In addition to road safety programs and education campaigns, Australian states across the country also make an effort to light up landmarks in the initiative’s colour – yellow –  to shine a light on road safety and remember those who have lost their lives and been seriously injured in road trauma on our roads. 

As an example, South Australian bridges, buildings and icons including Adelaide Oval, the Riverbank Footbridge and Adelaide Entertainment Centre were lit up this year.light up yellow. In Victoria organisers say the golden glow of several landmarks, including Melbourne’s Bolte Bridge and Flinders Street Station, served to draw attention to the damage road trauma creates  on all those involved in crashes, including the injured themselves, their families and the communities they live in. 

Victorian Minister for Roads and Road Safety Melissa Horne says that this week, National Road Safety Week, is an opportune time to reminder road users of the need to take care. 

“Road safety is a shared responsibility, and we need all Victorians to play their part in keeping our roads safe,” Horne says. 

“This National Road Safety Week will see several iconic landmarks across Victoria illuminated yellow in memory of those who have tragically lost their lives on the state’s roads and support those that have been impacted by road trauma.” 

The key messages for motorists this year are about planning ahead, driving to the conditions, avoiding distractions, and taking regular breaks.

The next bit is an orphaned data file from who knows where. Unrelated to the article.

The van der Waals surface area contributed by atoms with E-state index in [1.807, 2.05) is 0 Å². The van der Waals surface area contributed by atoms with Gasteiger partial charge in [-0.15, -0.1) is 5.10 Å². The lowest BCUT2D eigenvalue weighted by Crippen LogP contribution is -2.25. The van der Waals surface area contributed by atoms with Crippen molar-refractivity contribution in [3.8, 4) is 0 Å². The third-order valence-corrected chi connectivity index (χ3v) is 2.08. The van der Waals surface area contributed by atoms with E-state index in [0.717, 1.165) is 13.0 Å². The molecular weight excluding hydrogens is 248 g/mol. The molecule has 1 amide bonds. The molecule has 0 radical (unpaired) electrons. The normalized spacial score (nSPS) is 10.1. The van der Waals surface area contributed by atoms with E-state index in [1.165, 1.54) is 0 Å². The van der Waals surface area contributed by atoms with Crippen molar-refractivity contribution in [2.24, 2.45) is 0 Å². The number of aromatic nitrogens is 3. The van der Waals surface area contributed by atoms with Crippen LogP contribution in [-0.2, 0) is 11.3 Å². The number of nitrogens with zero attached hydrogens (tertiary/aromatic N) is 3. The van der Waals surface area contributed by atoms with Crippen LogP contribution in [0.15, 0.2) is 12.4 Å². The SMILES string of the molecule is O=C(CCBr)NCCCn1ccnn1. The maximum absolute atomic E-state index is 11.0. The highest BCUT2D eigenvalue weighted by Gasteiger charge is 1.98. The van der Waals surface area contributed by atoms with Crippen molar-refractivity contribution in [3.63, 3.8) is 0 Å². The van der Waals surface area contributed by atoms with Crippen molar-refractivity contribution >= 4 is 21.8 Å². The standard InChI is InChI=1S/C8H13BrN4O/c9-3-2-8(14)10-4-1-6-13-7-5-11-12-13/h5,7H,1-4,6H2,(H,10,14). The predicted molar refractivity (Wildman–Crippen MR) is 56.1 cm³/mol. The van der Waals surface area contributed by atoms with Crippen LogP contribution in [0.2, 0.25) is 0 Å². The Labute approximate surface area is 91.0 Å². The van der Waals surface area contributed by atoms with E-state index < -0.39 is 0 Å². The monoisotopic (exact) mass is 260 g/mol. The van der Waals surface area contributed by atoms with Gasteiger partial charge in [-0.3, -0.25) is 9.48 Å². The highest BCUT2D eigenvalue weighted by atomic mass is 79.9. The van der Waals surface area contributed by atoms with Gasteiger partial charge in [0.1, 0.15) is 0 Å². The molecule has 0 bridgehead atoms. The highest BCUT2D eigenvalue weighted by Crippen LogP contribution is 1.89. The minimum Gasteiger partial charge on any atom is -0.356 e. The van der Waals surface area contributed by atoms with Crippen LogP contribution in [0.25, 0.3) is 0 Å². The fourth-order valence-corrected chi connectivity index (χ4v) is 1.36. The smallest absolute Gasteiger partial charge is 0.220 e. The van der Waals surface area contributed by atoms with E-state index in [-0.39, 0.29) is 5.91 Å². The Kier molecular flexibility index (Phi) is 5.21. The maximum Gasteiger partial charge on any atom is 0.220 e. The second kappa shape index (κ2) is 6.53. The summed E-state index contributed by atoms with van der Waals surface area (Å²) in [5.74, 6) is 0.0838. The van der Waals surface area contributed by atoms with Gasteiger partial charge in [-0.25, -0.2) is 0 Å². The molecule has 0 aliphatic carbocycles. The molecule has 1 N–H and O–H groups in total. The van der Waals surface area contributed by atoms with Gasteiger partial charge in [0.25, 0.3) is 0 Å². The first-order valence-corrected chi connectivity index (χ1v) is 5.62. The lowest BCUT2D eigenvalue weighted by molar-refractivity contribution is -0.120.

Other road transport bodies are making their unique contributions to the initiative, such as the National Road Transport Association (NatRoad) using the week to highlight the need for more mental health focus in road safety. 

NatRoad reported that during the 12 months to the end of December 2022, 185 people died in crashes involving heavy trucks. These included 89 deaths in crashes involving articulated trucks and 101 deaths in crashes involving heavy rigid trucks.

Heavy rigid truck involvement in fatalities increased by 50.7 per cent when compared with one year earlier.

“If we’re going to achieve zero deaths and serious injuries by 2050, a lot of work needs to be done,” NatRoad CEO Warren Clark says.

“We need to better understand the cause of heavy vehicle fatalities, particularly the fact that in calendar 2022 heavy rigid truck fatalities exceeded articulated truck deaths for the first time in a decade.

“NatRoad also wants a greater focus on mental health research to help prevent people choosing ‘suicide by truck’.” 

The core of the initiative’s message and part of its appeal and success is that road safety is not up to any one individual, organisation or even government, but that all of us as road users must each do our own part to make the roads safer. 

Whether that means driving more carefully during your commute, paying better attention to fatigue or educating others about the dangers of driving while distracted. 

Much like how Frazer’s daughter Sarah didn’t have to lose her life in an accident over ten years ago, many of the 1,200 deaths that occur each year can also be prevented.